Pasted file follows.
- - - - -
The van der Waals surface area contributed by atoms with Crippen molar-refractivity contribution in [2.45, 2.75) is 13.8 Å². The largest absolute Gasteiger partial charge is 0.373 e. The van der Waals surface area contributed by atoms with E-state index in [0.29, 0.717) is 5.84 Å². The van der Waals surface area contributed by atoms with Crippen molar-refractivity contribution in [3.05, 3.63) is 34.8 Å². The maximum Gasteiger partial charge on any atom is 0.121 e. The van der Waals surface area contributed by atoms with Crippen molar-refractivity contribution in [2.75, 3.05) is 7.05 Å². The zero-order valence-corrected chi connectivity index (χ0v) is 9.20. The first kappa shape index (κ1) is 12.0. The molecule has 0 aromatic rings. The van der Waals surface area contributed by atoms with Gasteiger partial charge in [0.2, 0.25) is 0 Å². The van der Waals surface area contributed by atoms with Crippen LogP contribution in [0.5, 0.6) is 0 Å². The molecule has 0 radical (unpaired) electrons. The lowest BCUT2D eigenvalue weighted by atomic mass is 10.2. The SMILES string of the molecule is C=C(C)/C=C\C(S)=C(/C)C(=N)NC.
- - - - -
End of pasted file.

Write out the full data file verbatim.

The van der Waals surface area contributed by atoms with Crippen molar-refractivity contribution in [2.45, 2.75) is 13.8 Å². The largest absolute Gasteiger partial charge is 0.373 e. The van der Waals surface area contributed by atoms with E-state index in [0.29, 0.717) is 5.84 Å². The van der Waals surface area contributed by atoms with Crippen molar-refractivity contribution in [3.05, 3.63) is 34.8 Å². The maximum Gasteiger partial charge on any atom is 0.121 e. The van der Waals surface area contributed by atoms with Crippen molar-refractivity contribution in [2.75, 3.05) is 7.05 Å². The zero-order valence-corrected chi connectivity index (χ0v) is 9.20. The first kappa shape index (κ1) is 12.0. The molecule has 0 aromatic rings. The van der Waals surface area contributed by atoms with Gasteiger partial charge in [0.2, 0.25) is 0 Å². The van der Waals surface area contributed by atoms with Crippen LogP contribution in [0.5, 0.6) is 0 Å². The molecule has 0 radical (unpaired) electrons. The lowest BCUT2D eigenvalue weighted by atomic mass is 10.2. The SMILES string of the molecule is C=C(C)/C=C\C(S)=C(/C)C(=N)NC.